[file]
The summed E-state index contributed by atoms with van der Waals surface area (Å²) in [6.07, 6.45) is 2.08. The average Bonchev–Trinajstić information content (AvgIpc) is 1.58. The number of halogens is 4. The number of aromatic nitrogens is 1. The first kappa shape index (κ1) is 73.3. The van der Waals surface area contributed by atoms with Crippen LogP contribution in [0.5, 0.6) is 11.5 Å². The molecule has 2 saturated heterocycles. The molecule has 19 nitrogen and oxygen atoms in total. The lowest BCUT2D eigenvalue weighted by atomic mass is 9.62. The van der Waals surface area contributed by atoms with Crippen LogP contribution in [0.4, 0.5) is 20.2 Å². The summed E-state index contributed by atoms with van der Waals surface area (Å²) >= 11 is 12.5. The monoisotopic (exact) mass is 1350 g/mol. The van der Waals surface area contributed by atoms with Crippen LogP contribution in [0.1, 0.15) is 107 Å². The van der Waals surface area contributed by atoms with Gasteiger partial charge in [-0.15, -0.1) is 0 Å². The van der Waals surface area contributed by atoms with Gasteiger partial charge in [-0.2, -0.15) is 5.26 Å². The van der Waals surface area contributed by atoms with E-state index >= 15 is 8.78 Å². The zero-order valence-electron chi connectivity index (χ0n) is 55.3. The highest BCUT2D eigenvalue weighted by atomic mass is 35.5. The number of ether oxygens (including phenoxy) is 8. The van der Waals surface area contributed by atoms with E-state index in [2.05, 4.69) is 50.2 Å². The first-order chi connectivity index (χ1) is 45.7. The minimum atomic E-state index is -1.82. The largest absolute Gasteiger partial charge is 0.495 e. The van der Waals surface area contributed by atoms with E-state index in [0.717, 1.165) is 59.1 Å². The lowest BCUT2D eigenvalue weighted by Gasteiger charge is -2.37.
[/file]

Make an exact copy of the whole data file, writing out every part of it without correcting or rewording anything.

The summed E-state index contributed by atoms with van der Waals surface area (Å²) in [6.07, 6.45) is 2.08. The average Bonchev–Trinajstić information content (AvgIpc) is 1.58. The number of halogens is 4. The number of aromatic nitrogens is 1. The first kappa shape index (κ1) is 73.3. The van der Waals surface area contributed by atoms with Crippen LogP contribution in [0.5, 0.6) is 11.5 Å². The molecule has 2 saturated heterocycles. The molecule has 19 nitrogen and oxygen atoms in total. The lowest BCUT2D eigenvalue weighted by atomic mass is 9.62. The van der Waals surface area contributed by atoms with Crippen LogP contribution in [0.4, 0.5) is 20.2 Å². The summed E-state index contributed by atoms with van der Waals surface area (Å²) >= 11 is 12.5. The monoisotopic (exact) mass is 1350 g/mol. The van der Waals surface area contributed by atoms with Crippen LogP contribution in [0.1, 0.15) is 107 Å². The van der Waals surface area contributed by atoms with Gasteiger partial charge in [-0.15, -0.1) is 0 Å². The van der Waals surface area contributed by atoms with Gasteiger partial charge in [-0.2, -0.15) is 5.26 Å². The van der Waals surface area contributed by atoms with E-state index >= 15 is 8.78 Å². The zero-order valence-electron chi connectivity index (χ0n) is 55.3. The highest BCUT2D eigenvalue weighted by atomic mass is 35.5. The number of ether oxygens (including phenoxy) is 8. The van der Waals surface area contributed by atoms with E-state index in [2.05, 4.69) is 50.2 Å². The first-order chi connectivity index (χ1) is 45.7. The minimum atomic E-state index is -1.82. The largest absolute Gasteiger partial charge is 0.495 e. The van der Waals surface area contributed by atoms with E-state index in [0.717, 1.165) is 59.1 Å². The lowest BCUT2D eigenvalue weighted by Gasteiger charge is -2.37.